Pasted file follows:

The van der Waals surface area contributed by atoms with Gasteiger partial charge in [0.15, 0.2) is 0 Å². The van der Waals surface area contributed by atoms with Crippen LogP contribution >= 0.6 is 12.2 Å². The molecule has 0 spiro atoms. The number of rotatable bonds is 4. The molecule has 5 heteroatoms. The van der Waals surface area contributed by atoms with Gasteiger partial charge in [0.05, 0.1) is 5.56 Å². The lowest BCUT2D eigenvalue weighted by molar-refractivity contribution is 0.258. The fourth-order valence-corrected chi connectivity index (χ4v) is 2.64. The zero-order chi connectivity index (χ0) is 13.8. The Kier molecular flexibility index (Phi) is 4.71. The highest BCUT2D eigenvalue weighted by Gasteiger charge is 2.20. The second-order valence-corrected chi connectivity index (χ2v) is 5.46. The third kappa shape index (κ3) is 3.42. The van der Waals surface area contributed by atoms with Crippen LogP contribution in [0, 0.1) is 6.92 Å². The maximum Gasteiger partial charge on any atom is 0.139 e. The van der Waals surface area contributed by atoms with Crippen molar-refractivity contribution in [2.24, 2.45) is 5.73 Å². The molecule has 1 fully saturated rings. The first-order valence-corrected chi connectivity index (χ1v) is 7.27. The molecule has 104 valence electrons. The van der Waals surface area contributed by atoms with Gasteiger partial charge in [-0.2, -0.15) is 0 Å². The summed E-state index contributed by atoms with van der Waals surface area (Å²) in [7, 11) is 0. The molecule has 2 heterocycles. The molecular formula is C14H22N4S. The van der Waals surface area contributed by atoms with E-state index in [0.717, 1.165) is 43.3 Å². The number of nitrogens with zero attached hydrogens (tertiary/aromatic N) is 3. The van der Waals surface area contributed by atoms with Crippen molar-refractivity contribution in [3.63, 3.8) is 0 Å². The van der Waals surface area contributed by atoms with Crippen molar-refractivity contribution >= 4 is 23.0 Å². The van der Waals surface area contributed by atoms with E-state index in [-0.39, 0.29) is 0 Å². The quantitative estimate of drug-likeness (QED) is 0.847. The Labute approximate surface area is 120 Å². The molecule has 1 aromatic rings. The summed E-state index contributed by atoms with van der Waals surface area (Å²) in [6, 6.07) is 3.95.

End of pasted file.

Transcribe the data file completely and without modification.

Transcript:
The van der Waals surface area contributed by atoms with Gasteiger partial charge in [0.15, 0.2) is 0 Å². The van der Waals surface area contributed by atoms with Crippen LogP contribution >= 0.6 is 12.2 Å². The molecule has 0 spiro atoms. The number of rotatable bonds is 4. The molecule has 5 heteroatoms. The van der Waals surface area contributed by atoms with Gasteiger partial charge in [0.05, 0.1) is 5.56 Å². The lowest BCUT2D eigenvalue weighted by molar-refractivity contribution is 0.258. The fourth-order valence-corrected chi connectivity index (χ4v) is 2.64. The zero-order chi connectivity index (χ0) is 13.8. The Kier molecular flexibility index (Phi) is 4.71. The highest BCUT2D eigenvalue weighted by Gasteiger charge is 2.20. The second-order valence-corrected chi connectivity index (χ2v) is 5.46. The third kappa shape index (κ3) is 3.42. The van der Waals surface area contributed by atoms with Crippen LogP contribution in [0, 0.1) is 6.92 Å². The maximum Gasteiger partial charge on any atom is 0.139 e. The van der Waals surface area contributed by atoms with Crippen molar-refractivity contribution in [2.24, 2.45) is 5.73 Å². The molecule has 1 fully saturated rings. The first-order valence-corrected chi connectivity index (χ1v) is 7.27. The molecule has 104 valence electrons. The van der Waals surface area contributed by atoms with Gasteiger partial charge in [-0.2, -0.15) is 0 Å². The summed E-state index contributed by atoms with van der Waals surface area (Å²) in [7, 11) is 0. The molecule has 2 heterocycles. The molecular formula is C14H22N4S. The van der Waals surface area contributed by atoms with E-state index in [0.717, 1.165) is 43.3 Å². The number of nitrogens with zero attached hydrogens (tertiary/aromatic N) is 3. The van der Waals surface area contributed by atoms with Crippen molar-refractivity contribution in [3.63, 3.8) is 0 Å². The van der Waals surface area contributed by atoms with Crippen molar-refractivity contribution >= 4 is 23.0 Å². The van der Waals surface area contributed by atoms with E-state index in [-0.39, 0.29) is 0 Å². The quantitative estimate of drug-likeness (QED) is 0.847. The Labute approximate surface area is 120 Å². The molecule has 1 aromatic rings. The summed E-state index contributed by atoms with van der Waals surface area (Å²) in [6, 6.07) is 3.95.